The following statement was offered today as testimony by Chaim Leibtag, the Chief Operating Officer of the National Council of Young Israel and the President of Congregation Kneseth Israel in Far Rockaway, at a hearing held by the New York City Council’s Committee on Finance.
The hearing focused on a Resolution calling on the United States Congress to introduce and pass legislation that would amend the Robert T. Stafford Disaster Relief and Emergency Assistance Act to allow aid to be given to houses of worship affected by Hurricane Sandy on terms similar to other eligible private non-profit facilities.
February 7, 2013
City Council Speaker Quinn, Distinguished Councilmembers,
My name is Chaim Leibtag. I am the President of Congregation Kneseth Israel in Far Rockaway, a proud homeowner of over 30 years in the Rockaways, and a survivor of Superstorm Sandy.
I had the privilege to lead my synagogue during the critical weeks following the storm as we provided food (three meals a day), shelter, electrical power strips and Wi-Fi, gasoline, and critical information to those impacted. We opened our synagogue to FEMA, the Governor’s office, and other government agencies to set up information tables. We took two classrooms and gave them to a local pediatrician whose office was decimated. The other rooms were set up as a clothing distribution center and a food pantry. For three weeks we housed the second and third grades of the Hebrew Academy of Long Beach and ran youth activities, including a magician, arts and crafts, and a music concert for children. Our volunteers walked and drove the darkened streets at night as an adjunct to the local 101. Our volunteers drove to Connecticut to buy batteries and flashlights that we distributed free of charge. And we drove the neighborhood offering our assistance to the churches and community centers that were not as well organized as we were. One night we loaded over 15 pallets of food to the Baptist church around the corner.
In my professional life, I serve as the Chief Operating Officer of the National Council of Young Israel (the parent body to over 150 synagogues in the United States). Our organization helped to raise critical funds and provide organizational relief for the 13 synagogues in our network that were most heavily impacted. Our communities include Oceanside, Long Beach, Woodmere, North Woodmere, Merrick, Cedarhurst, Far Rockaway, Bayswater, Belle Harbor, Brighton Beach, Kings Bay, Canarsie and Margate, New Jersey. And we did this as our own offices in Lower Manhattan were shuttered for over two months. Our synagogues suffered significant damage, well over 3 million dollars, yet were centers in their communities for disaster relief. Just this past Sunday we ran a webinar attended by nearly 50 leaders of our communities to review and prepare them with the tools and knowledge that they will need as they encounter going forward over the next 9 months. Our communities are still suffering, and while we slowly move back to “normal” the professional and volunteer requirements will continue to be met by our religious network.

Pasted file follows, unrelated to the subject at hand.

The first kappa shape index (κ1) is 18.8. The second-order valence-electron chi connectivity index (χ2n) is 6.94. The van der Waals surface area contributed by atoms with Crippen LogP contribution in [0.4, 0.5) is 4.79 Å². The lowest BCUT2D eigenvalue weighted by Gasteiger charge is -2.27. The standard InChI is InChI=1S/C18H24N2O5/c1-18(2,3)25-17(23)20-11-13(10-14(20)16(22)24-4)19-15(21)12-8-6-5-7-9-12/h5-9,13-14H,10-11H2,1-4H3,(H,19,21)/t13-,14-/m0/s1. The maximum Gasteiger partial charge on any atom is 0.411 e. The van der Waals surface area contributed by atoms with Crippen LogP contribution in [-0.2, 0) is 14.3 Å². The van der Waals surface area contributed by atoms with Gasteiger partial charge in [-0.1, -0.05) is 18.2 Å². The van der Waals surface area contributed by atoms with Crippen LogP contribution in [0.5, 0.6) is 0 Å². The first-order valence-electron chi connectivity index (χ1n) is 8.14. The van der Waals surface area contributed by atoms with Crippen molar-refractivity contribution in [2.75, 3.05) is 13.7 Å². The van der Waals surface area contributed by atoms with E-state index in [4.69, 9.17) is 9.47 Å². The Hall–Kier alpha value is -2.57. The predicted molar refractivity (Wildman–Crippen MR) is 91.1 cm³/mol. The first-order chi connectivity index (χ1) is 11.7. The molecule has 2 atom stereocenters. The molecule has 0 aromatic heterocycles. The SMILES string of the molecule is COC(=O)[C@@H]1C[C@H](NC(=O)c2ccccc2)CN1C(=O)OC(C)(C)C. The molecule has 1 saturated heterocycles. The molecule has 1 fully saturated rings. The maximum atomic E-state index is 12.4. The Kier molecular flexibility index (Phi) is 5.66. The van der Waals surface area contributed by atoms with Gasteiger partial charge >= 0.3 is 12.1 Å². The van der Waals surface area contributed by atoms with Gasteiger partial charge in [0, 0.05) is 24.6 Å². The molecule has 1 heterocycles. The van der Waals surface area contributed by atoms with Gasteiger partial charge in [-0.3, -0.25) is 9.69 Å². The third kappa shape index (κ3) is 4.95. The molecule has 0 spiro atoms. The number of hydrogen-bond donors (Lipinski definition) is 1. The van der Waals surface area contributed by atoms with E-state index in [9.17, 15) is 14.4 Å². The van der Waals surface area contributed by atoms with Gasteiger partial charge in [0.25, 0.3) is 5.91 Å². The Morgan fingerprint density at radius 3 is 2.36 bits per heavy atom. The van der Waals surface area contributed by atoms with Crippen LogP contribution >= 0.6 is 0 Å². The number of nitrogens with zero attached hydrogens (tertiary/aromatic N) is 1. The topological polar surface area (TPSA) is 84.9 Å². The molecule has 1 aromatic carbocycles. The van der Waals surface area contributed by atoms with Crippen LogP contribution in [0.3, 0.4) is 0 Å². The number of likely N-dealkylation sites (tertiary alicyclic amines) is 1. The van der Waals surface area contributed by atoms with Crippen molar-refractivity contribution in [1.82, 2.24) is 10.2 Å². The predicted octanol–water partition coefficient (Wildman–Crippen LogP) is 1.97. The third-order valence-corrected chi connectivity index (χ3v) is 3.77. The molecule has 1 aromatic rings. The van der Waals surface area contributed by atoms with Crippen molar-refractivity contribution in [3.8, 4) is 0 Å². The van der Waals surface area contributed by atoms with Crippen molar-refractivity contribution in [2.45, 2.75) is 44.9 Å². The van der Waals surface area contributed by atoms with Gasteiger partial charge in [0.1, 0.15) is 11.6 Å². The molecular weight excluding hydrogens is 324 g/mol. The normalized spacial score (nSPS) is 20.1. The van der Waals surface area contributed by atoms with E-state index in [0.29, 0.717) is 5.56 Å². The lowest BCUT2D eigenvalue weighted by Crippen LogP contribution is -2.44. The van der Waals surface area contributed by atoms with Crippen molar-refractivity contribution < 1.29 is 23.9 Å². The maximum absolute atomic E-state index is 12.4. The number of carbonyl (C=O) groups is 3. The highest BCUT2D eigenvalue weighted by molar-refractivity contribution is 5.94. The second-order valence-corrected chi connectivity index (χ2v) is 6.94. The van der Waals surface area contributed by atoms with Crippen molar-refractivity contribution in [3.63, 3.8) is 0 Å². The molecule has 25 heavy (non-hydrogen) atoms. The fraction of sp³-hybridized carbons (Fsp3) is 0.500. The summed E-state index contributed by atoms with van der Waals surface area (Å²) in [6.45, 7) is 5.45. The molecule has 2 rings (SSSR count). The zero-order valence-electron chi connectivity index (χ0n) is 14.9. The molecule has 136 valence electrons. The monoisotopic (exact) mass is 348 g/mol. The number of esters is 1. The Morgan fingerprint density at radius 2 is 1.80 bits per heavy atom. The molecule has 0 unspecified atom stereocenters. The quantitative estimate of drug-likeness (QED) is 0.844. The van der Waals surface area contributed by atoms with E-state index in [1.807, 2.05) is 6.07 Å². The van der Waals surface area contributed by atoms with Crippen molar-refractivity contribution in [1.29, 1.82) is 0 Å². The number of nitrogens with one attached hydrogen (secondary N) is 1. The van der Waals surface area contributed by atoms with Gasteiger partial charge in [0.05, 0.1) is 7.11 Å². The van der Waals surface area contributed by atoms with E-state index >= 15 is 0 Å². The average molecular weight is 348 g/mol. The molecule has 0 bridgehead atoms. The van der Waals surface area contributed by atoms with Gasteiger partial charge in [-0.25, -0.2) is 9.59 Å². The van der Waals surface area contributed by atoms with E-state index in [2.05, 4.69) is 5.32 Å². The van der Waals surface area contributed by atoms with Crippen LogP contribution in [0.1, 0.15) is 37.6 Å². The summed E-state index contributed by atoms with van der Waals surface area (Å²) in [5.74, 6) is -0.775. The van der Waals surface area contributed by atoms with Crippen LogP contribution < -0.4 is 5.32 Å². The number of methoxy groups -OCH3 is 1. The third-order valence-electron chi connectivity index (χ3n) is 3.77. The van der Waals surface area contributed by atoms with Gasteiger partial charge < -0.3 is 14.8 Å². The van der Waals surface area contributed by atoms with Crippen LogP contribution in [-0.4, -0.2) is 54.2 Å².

Where would we be today without our religious institutions? While I commend the city for its incredible work, can you imagine the city trying to feed and clothe the myriad of people in need, while at the same time giving them a place to charge their cell phones?
At no time, did we ever ask the religious affiliation of the thousands who came through our doors. At no time did we ever deny anyone food and shelter. At no time did we ever consider that we should be repaid for the tireless work we did. At no time did we expect the government to come and bail us out. And at no time did we ever consider that because our founding fathers in their infinite wisdom created a separation between church and state, that we would be abandoned by our government.
Synagogues, mosques, and churches are the centers of their communities. They become that way because that is the nature of what they are. Even the unaffiliated and non-believers come to a house of worship in difficult times because they know deep inside that this is the place where they will receive help.
Madame Speaker, our houses of worship are built with private dollars. These private dollars have been decimated by the storm. The 3 month harangue with FEMA, the state and federal government, and the insurance cartels have placed an unacceptable burden on those private dollars. So, do our houses remain unfinished or do our houses of worship lay barren? Government is forcing us to make choices that are totally unnecessary and morally unacceptable. The founding fathers made a distinction between church and state so that government of the people and by the people would endure in a country where religion would not be forced upon anyone. They did not make that distinction so that the government of the people and by the people would abandon their citizens in their greatest hour of need, in the one central house that all who chooses can call home.
Our organization and my synagogue implore you to find the way to help us cross this fictitious boundary so that the institutions of religion can rebuild. Americans and New Yorkers especially, have always found that way. We urge you to introduce and pass legislation that would amend the Robert T. Stafford Disaster Relief and Emergency Assistance Act to allow aid to be given to houses of worship affected by Hurricane Sandy on terms similar to other eligible private non-profit facilities. We stand with you and ask to join you to establish a pluralistic committee that would regulate this form of disbursement. Fund us not for our religious practice; fund us for our practice of humanity.
“In God we trust” should not be left just as a slogan on a dollar bill; it should be the mantra that we sing and the banner that we raise so that government can help its religious communities grow to higher and greater levels of service.
Chaim Leibtag, LCSW